“Take Back Your Career”
If you’re thinking about what your career will look like in 2004, start by stop worrying about layoffs and feeble job growth and hoping things will be like they were before.
For one thing, the way things were wasn’t exactly normal. When jobs were aplenty–roughly between 1997 and 2001–the unemployment rate averaged 4.48%. It hit the lowest level in more than 30 years during 2000.
If you take a broader look at unemployment figures, say between 1976 and 2001, unemployment averaged 6.1%. Between 1946 and 1993, the average rate was 5.8%. For further perspective, look at the unemployment rate in 1932 which was 23.6% and 14.6% in 1940.
Second, there will always be dynamics–some totally unexpected–that affect the economy and unemployment such as fear of war, war and September 11. You don’t control these dynamics.
The only thing you control are your choices. By declaring you’re going to take back your career, you can make powerful choices that will keep you tuned into the marketplace and help you make realistic decisions no matter what the dynamics or economics. Here are four ways to do that and start taking back your career.
1. Create a manageable plan.
Depending on your personal situation, for now you may need to create two plans. One is a short-term plan that allows you to pay the bills and could mean just taking what you can get to get you though a rough time. This is temporary.
But don’t take your eye off the long-term. Create a plan that helps you get what you want–your next career position. Figure out the specific steps you’ll take and start doing them. Creating short- and long-term plans helps you take care of immediate needs and minimize panic while putting focused energy on your career goals.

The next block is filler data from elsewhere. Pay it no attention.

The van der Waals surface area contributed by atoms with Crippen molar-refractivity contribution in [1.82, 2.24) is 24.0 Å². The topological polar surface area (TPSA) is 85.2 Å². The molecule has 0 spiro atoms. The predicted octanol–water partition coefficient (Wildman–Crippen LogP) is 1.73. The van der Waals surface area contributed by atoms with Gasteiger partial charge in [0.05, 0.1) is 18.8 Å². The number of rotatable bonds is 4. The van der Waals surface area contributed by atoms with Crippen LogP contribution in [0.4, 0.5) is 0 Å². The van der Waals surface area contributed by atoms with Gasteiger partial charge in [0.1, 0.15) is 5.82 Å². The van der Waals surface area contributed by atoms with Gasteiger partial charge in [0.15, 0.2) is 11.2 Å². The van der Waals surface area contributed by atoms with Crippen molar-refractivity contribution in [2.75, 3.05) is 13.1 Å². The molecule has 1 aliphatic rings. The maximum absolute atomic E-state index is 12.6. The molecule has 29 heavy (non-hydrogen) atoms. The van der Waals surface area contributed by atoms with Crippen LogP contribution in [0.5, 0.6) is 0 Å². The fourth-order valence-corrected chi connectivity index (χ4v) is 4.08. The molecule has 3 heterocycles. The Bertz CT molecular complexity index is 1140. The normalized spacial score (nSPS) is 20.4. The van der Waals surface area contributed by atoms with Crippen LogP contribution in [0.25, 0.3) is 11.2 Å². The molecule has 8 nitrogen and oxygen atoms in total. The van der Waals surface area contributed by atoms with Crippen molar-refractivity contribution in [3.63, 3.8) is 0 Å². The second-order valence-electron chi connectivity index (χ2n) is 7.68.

2. Quit calling people up when you’re in trouble.
Instead, start building and sustaining authentic relationships.
If you’re only talking to people about your career goals or job objective now that you need them, stop it. It’s insulting. Instead, make a commitment to create and maintain relationships with people you like and respect. Approach people with that as your objective now and keep talking to them once you’re out of the woods. Make this a habit, not a default plan. When you need these people, they’ll be there for you. And when they need you, you’ll be there for them. It’s not only a more productive way to create a career, it’s more satisfying.
3. Know what your best six strengths are and how to talk about them.
If you can’t rattle off the six things you do best and someone would pay you to do, you don’t know your strengths. This is the foundation for building a career since this is what you take with you to other industries, companies and careers. When you know your skills and how they can transfer to other positions, you can convince prospective employers how valuable you can be to them.
4. Commit to reading a magazine such as Forbes or Fortune.
This helps you stay up on market trends and determine how you fit into the world as dynamics and needs fluctuate. You can get ideas for new positions. You can track where you’re deficient in your knowledge or skills and what you need to do to stay current. You’ll also gain insight into companies you may want to work for and the CEOs who run them.